The Books Interview: Marwan Bishara

The Arab world is still in turmoil. Why write about the Arab spring so soon?
That was a difficult decision but I realised that there aren't many people who have the same access that I do, being with Al Jazeera. Also, the first third of the book is about what went wrong in the decades before - that is indispensable history. I thought that was important for people to understand: the Arab spring did not come from nowhere.

Do you think many in the west are guilty of misreading the Arab uprising?
Yes. We have an inheritance of decades of the western media and, to a certain extent, western academics approaching the Arab world in terms of geopolitical cold-war calculations, oil and energy, Israel and its security, terrorism or Islamic fundamentalism, which is also misunderstood. The evolution of Arab society, the contribution of Arab intellectuals, the resistance to oppression and the human story at the centre of the Arab revolution were missing for a long time.

Was it strange that the Arab spring took the west by surprise?
The Arabs also shocked themselves. All revolutions tend to be shocking and there is no point in trying to figure out retrospectively how this all added up. But shocking as it was, it wasn't exactly surprising, considering the accumulation
of activism and the opening up of the Arab world to the rest of the world.

People called it a "Twitter revolution". Was social media's role overstated?
Those who advanced the argument of a techno-revolution did so because they were ignorant of all other facets of the revolution - but that does not negate the idea that technology had an important contribution to make, not only in the empowerment of the revolutionaries but also in the make-up of the Arab youth. New media allowed the youth to open up to the rest of the world.

How did WikiLeaks contribute?
It confirmed what people knew, except this time it was documented by US ambassadors in Tunisia, Egypt, and so on. But it was satellite television that made it powerful.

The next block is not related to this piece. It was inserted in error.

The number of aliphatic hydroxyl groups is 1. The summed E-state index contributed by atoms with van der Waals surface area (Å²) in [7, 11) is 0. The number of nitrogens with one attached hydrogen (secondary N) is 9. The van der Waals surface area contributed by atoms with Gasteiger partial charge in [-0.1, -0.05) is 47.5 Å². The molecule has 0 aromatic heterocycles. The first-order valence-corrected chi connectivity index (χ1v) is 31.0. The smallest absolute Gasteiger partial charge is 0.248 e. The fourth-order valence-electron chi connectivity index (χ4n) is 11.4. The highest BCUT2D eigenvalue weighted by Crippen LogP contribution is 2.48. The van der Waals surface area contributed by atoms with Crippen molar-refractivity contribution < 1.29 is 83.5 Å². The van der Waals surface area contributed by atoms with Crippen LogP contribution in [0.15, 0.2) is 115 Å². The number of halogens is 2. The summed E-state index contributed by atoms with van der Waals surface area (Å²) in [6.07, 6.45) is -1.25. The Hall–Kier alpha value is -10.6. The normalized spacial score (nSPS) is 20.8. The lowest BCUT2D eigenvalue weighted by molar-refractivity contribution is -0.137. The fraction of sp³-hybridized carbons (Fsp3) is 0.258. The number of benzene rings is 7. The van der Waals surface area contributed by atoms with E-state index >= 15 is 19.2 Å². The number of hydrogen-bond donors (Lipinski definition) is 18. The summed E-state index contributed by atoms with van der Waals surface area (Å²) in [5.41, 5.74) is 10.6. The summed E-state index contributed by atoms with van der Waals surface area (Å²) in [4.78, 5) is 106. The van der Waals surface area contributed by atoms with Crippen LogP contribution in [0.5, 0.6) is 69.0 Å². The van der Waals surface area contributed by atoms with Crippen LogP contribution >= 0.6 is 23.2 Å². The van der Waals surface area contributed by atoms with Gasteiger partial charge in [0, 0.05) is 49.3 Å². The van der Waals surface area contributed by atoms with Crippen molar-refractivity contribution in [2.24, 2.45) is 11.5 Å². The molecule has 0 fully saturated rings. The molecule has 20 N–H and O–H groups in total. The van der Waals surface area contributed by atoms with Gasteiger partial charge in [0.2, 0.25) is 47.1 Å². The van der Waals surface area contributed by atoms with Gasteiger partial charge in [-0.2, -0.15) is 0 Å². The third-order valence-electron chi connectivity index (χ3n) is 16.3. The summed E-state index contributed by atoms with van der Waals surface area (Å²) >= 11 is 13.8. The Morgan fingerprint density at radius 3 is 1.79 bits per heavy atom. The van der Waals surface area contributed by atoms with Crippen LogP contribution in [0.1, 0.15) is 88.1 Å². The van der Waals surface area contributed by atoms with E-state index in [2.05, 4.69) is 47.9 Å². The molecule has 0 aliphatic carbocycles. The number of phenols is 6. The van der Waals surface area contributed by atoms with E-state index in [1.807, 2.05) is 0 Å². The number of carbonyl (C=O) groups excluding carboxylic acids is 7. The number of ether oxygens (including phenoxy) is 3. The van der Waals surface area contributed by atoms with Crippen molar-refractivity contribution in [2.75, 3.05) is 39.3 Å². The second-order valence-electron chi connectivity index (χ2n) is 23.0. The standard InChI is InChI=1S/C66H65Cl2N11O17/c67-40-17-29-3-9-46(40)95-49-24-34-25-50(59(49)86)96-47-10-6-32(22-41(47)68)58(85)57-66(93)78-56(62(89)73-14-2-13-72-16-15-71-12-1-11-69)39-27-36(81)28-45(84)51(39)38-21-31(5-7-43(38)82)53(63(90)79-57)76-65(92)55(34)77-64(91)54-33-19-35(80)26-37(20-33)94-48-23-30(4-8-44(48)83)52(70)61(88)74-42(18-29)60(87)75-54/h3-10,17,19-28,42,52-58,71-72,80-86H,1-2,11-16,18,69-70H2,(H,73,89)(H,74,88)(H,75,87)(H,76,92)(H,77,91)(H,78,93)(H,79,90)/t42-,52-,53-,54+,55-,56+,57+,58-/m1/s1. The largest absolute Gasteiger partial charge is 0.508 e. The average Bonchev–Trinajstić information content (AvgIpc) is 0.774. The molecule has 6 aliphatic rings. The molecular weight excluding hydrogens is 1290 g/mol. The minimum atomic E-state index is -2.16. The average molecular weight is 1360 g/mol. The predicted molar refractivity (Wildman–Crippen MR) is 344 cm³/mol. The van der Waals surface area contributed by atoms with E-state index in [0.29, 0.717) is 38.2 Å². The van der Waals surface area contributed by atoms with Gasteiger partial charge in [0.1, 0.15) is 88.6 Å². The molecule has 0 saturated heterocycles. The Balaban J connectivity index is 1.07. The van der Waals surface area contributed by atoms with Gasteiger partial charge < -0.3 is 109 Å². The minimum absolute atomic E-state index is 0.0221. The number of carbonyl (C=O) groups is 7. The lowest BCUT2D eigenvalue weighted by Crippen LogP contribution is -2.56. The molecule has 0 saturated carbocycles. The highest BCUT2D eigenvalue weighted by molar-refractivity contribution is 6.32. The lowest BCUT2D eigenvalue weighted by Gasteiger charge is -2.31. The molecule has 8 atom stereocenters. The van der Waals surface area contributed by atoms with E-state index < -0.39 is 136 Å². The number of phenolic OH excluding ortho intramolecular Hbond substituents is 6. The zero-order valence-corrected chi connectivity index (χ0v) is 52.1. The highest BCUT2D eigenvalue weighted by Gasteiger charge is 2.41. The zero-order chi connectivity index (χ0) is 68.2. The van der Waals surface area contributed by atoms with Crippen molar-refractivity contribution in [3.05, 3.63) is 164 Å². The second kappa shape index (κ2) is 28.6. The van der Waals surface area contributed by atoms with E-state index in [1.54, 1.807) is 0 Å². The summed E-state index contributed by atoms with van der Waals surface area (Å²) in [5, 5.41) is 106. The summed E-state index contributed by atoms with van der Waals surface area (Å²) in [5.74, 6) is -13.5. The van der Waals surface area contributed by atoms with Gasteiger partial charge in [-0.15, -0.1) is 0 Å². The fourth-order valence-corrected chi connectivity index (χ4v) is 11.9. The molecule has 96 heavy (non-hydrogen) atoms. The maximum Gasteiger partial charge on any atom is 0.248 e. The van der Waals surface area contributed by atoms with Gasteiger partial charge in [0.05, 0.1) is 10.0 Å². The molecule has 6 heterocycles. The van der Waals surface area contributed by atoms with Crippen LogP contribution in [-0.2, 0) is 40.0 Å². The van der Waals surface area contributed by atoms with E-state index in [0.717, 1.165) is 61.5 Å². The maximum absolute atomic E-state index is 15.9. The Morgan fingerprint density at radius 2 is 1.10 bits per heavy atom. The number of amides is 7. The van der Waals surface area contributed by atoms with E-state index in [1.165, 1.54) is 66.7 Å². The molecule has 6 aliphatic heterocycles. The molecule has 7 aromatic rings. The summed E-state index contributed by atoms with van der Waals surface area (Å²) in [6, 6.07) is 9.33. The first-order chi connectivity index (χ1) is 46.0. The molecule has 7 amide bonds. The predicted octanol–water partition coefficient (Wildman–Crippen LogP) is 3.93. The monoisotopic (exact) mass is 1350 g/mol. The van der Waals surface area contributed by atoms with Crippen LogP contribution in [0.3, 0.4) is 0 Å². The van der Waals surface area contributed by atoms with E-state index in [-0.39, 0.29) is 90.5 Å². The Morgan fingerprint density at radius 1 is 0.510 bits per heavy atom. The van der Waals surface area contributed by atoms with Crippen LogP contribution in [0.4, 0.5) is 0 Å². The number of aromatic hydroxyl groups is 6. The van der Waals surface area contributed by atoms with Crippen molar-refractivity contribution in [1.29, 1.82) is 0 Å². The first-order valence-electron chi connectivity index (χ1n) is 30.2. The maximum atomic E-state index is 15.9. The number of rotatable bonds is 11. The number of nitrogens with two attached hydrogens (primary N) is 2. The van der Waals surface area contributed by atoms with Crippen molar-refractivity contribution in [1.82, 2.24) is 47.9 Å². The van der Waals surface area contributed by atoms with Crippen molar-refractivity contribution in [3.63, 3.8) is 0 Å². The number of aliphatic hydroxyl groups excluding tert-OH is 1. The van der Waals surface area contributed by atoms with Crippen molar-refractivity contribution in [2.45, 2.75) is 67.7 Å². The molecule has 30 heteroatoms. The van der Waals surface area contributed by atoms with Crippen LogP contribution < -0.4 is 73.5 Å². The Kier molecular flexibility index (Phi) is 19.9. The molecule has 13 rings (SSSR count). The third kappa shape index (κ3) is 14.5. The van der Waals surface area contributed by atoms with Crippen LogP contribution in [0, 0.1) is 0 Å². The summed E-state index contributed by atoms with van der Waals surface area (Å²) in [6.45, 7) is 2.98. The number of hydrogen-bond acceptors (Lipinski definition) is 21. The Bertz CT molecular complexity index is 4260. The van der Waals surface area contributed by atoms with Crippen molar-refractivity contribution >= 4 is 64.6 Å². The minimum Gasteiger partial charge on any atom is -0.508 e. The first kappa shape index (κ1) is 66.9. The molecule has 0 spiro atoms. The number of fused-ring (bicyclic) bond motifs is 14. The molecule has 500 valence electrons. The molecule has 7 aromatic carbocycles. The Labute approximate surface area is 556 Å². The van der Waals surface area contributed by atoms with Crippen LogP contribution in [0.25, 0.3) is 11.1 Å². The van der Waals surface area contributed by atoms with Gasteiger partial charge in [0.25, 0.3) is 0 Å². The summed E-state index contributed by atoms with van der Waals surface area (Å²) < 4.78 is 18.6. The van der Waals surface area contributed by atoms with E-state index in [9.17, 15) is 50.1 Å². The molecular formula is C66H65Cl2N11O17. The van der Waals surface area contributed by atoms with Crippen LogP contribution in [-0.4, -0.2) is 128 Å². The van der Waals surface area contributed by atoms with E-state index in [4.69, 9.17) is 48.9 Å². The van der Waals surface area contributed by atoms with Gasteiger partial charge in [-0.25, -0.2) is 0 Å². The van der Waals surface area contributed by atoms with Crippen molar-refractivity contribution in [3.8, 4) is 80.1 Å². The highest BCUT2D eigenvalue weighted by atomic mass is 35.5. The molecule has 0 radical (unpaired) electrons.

For the past 15 years, satellite media, such as Al Jazeera, Al Arabiya and NBC, have been able to connect the Arab world for the first time. I mean really connect them: to discuss, to analyse, to criticise. As they say in Arabic, it was the hair that broke the camel's back.

What is Al Jazeera's significance?
It was a catalyst. Arab citizens were subject to state-controlled media for decades. In the mid-1990s, Al Jazeera broke that barrier. It was not only [its coverage of] internal Arab affairs but also the way it covered the wars in Afghanistan, Iraq and Palestine in 2000 that gave Arabs a voice beyond the political into the geopolitical.

You seem optimistic about the future of the Arab region. Why?
I try to offer the ingredients for a successful evolution in the aftermath of a revolution, such as intellectual freedom, reconciliation of Islam, nationalism and democracy, and so on. But I do have a number of warnings. While there is a break with the past, while it is very hard for me to imagine Arabs returning to the old days of repressive, totalitarian regimes, I can imagine a scenario in which this could turn into various kinds of chaos - civil wars, with new counter-revolutionary forces that could derail things. I have no doubt in my mind that there has been a break with the past but, for that break to bring in a new era of democracy and freedom, it would require more than just protest movements and taking down dictators.

Do you hope that Libya was the last example of western intervention?
When the west intervened in Libya, there were about 1,500 dead. By the time it finished, there were estimates of anywhere between 20,000 and 40,000 dead. So, it's not as if the western intervention was free of the cost of human lives. Just as importantly, the spillover to the rest of the region was that of arming the revolutions. The contribution of the revolutions in Tunisia, in Egypt, to a large degree in Bahrain and to an even greater degree in Yemen, in terms of the revolutionaries, was to show that non-violent action can be effective and empowering and can bring down dictators. No foreign armed intervention is certainly a much better way to proceed.

Marwan Bishara's "The Invisible Arab" is published by Nation Books (£17.99)

Sophie Elmhirst is features editor of the New Statesman

This article first appeared in the 30 January 2012 issue of the New Statesman, President Newt